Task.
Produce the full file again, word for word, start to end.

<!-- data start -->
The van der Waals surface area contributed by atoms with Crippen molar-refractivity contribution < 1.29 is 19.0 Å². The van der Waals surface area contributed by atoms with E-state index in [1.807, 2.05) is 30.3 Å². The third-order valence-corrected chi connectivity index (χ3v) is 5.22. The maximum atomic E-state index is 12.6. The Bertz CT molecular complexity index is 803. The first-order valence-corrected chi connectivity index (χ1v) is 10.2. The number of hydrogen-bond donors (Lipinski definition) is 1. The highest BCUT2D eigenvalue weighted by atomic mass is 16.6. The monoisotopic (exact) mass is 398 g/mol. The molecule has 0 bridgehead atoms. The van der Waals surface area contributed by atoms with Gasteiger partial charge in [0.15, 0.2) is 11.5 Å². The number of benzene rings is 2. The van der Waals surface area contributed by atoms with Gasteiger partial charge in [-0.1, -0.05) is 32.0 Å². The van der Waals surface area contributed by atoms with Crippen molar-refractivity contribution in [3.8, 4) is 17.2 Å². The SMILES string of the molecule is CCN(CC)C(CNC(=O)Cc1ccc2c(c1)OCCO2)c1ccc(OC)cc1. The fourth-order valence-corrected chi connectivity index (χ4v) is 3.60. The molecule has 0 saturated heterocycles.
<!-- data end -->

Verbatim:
The van der Waals surface area contributed by atoms with Crippen molar-refractivity contribution < 1.29 is 19.0 Å². The van der Waals surface area contributed by atoms with E-state index in [1.807, 2.05) is 30.3 Å². The third-order valence-corrected chi connectivity index (χ3v) is 5.22. The maximum atomic E-state index is 12.6. The Bertz CT molecular complexity index is 803. The first-order valence-corrected chi connectivity index (χ1v) is 10.2. The number of hydrogen-bond donors (Lipinski definition) is 1. The highest BCUT2D eigenvalue weighted by atomic mass is 16.6. The monoisotopic (exact) mass is 398 g/mol. The molecule has 0 bridgehead atoms. The van der Waals surface area contributed by atoms with Gasteiger partial charge in [0.15, 0.2) is 11.5 Å². The number of benzene rings is 2. The van der Waals surface area contributed by atoms with Gasteiger partial charge in [-0.1, -0.05) is 32.0 Å². The van der Waals surface area contributed by atoms with Crippen molar-refractivity contribution in [3.8, 4) is 17.2 Å². The SMILES string of the molecule is CCN(CC)C(CNC(=O)Cc1ccc2c(c1)OCCO2)c1ccc(OC)cc1. The fourth-order valence-corrected chi connectivity index (χ4v) is 3.60. The molecule has 0 saturated heterocycles.